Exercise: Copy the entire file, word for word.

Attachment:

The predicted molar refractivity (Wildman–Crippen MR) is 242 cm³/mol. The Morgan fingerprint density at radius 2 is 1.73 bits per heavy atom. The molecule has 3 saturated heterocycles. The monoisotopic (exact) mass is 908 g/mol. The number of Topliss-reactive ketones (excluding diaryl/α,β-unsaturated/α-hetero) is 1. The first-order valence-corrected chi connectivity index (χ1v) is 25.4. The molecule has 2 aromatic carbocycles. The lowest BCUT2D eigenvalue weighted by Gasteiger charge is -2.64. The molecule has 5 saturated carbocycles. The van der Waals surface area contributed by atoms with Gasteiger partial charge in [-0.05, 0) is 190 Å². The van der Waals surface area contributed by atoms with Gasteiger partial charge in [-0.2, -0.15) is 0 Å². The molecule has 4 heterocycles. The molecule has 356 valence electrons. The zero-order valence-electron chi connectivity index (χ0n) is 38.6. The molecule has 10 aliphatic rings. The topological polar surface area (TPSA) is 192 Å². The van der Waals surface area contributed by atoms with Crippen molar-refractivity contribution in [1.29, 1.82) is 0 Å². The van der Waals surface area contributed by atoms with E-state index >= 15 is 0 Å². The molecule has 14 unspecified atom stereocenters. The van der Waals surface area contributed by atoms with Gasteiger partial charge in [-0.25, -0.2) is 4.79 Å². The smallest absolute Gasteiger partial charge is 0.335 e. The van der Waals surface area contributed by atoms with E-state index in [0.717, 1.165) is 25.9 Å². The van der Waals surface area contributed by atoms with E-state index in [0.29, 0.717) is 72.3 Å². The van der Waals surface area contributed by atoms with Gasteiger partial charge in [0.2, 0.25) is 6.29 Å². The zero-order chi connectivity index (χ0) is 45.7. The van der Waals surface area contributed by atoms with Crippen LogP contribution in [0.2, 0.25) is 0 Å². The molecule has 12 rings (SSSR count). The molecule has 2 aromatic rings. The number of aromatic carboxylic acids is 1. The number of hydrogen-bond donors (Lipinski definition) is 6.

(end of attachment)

The predicted molar refractivity (Wildman–Crippen MR) is 242 cm³/mol. The Morgan fingerprint density at radius 2 is 1.73 bits per heavy atom. The molecule has 3 saturated heterocycles. The monoisotopic (exact) mass is 908 g/mol. The number of Topliss-reactive ketones (excluding diaryl/α,β-unsaturated/α-hetero) is 1. The first-order valence-corrected chi connectivity index (χ1v) is 25.4. The molecule has 2 aromatic carbocycles. The lowest BCUT2D eigenvalue weighted by Gasteiger charge is -2.64. The molecule has 5 saturated carbocycles. The van der Waals surface area contributed by atoms with Gasteiger partial charge in [-0.05, 0) is 190 Å². The van der Waals surface area contributed by atoms with Gasteiger partial charge in [-0.2, -0.15) is 0 Å². The molecule has 4 heterocycles. The molecule has 356 valence electrons. The zero-order valence-electron chi connectivity index (χ0n) is 38.6. The molecule has 10 aliphatic rings. The topological polar surface area (TPSA) is 192 Å². The van der Waals surface area contributed by atoms with Crippen molar-refractivity contribution in [1.29, 1.82) is 0 Å². The van der Waals surface area contributed by atoms with E-state index >= 15 is 0 Å². The molecule has 14 unspecified atom stereocenters. The van der Waals surface area contributed by atoms with Gasteiger partial charge in [-0.25, -0.2) is 4.79 Å². The smallest absolute Gasteiger partial charge is 0.335 e. The van der Waals surface area contributed by atoms with E-state index in [0.717, 1.165) is 25.9 Å². The van der Waals surface area contributed by atoms with E-state index in [0.29, 0.717) is 72.3 Å². The van der Waals surface area contributed by atoms with Gasteiger partial charge in [0.2, 0.25) is 6.29 Å². The zero-order chi connectivity index (χ0) is 45.7. The van der Waals surface area contributed by atoms with Crippen LogP contribution in [0.2, 0.25) is 0 Å². The molecule has 12 rings (SSSR count). The molecule has 2 aromatic rings. The number of aromatic carboxylic acids is 1. The number of hydrogen-bond donors (Lipinski definition) is 6.